Class:                          CSE914                                             

Date:                           Oct. 14, 2002

Presented Paper:             A Machine Checkable Logic of Knowledge for Specifying Security Properties of Electronic Commerce Protocols

Presenter:                   Ali Ebnenasir

 

The main part of the discussion was about the knowledge and the way that knowledge is modeled in this paper. What does it mean when we say an agent A knows fact F?  How do we model this knowledge? It seems that in this paper, the acquisition of a data item by an agent represents the state of knowledge in that agent. This is somewhat different with the representation of knowledge in the literature. The notion of knowledge is mostly modeled in the literature by  Kripke structures (of possible worlds). When we say "agent

A knows fact F", that means in every possible world that is known to "A", fact "F" is true (in a two-value logic).

For example, consider the fact that "today is sunny in East Lansing". If I only consider the city of East Lansing and Chicago then my possible worlds are East Lansing and Chicago. Also, suppose I have no knowledge about the weather in Chicago.

Hence, in every possible world that I have considered, the fact "today is sunny in East Lansing" is true but the fact "Chicago is sunny" is uncertain. If I had just considered East Lansing as my possible world, then I would not have come up with this uncertainty.

Therefore, the fewer worlds an agent considers possible, the less uncertainty (s)he encounters and the more (s)he "knows".

 

 

Take a look at the following book for more information, just in case you have not already seen it.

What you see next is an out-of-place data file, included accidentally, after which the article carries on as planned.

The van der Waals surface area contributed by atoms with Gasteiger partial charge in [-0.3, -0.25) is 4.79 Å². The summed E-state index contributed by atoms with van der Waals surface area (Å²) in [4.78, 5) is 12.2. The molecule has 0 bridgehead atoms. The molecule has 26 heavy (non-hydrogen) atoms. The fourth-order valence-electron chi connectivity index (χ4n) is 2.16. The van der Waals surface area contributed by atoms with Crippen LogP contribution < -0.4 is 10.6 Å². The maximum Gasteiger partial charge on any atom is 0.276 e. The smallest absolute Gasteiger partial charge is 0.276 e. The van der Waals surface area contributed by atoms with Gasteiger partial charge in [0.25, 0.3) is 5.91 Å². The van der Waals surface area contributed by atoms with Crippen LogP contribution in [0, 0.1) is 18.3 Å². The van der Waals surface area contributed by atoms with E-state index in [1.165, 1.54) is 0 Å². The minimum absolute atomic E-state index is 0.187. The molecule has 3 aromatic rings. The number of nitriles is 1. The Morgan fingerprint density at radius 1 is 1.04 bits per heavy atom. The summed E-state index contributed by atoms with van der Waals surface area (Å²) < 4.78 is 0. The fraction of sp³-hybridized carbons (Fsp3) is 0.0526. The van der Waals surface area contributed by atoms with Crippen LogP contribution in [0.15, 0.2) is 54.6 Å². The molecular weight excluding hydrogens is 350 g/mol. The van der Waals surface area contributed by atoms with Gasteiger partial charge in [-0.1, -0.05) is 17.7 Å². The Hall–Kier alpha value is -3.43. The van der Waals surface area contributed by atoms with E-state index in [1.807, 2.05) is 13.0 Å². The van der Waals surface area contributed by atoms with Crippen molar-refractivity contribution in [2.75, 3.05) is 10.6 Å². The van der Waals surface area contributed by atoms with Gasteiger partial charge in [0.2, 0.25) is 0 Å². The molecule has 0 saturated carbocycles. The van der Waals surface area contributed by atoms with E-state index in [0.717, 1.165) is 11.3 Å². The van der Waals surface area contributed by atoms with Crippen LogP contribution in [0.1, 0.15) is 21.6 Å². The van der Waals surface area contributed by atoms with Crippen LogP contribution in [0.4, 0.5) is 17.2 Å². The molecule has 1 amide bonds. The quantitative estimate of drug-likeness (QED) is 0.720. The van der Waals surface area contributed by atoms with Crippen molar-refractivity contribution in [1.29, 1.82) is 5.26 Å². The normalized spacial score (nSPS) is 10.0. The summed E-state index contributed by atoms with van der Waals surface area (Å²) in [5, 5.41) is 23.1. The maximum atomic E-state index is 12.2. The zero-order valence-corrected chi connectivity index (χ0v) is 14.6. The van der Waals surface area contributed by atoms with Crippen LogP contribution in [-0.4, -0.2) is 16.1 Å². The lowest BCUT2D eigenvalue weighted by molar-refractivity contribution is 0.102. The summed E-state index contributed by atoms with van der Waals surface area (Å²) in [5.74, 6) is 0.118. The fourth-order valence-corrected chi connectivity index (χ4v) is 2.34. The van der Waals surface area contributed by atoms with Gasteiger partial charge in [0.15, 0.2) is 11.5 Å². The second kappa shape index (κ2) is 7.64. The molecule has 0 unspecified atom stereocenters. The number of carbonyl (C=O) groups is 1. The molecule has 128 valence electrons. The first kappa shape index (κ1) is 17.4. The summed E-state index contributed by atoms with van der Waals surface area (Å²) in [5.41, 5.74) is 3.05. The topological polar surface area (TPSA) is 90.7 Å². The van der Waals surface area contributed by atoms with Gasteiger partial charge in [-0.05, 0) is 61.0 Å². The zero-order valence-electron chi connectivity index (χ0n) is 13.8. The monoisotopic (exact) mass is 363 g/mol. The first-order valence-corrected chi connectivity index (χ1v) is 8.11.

"Reasoning about knowledge",  By: Ronald Fagin, Joseph Halpern, Yoram Moses, and Moshe Y. Vardi, MIT Press, 1995.

 

 

There is also a paper about the implementation of knowledge-based programs that are represented by Dijkstra's guarded command language. These programs are distinguished from standard programs by having modal logic conditions in the guard of each program action.

 

Take a look at the following papers for more information:

 

1) Meyden, R. v. d. 1996b. Finite state implementations of knowledge-based

programs. In Proceedings of the Conference on Foundations of Software

Technology and Theoretical Computer Science, Volume 1180 of Lecture Notes

in Computer Science (Hyderabad, India, Dec. 1996), pp. 262-273.

 

2) R. van der Meyden and N. Shilov. Model checking knowledge and time in

systems with perfect recall. In Proceedings of the Conference on

Foundations of Software Technology and Theoretical Computer Science (LNCS

Volume 1738), pages 432.

 

 

 

The second part of the discussion was mostly concentrated on the wrap up of the mini-tutorial. Ali presented a comparison table for the specification languages presented in the mini-tutorial. Students gave their comments about this table and they proposed some modifications for the comparison table. Then Dr. Cheng asked everybody to send their comments to Ali in order to reorganize the comparison table, and then make it available for the class.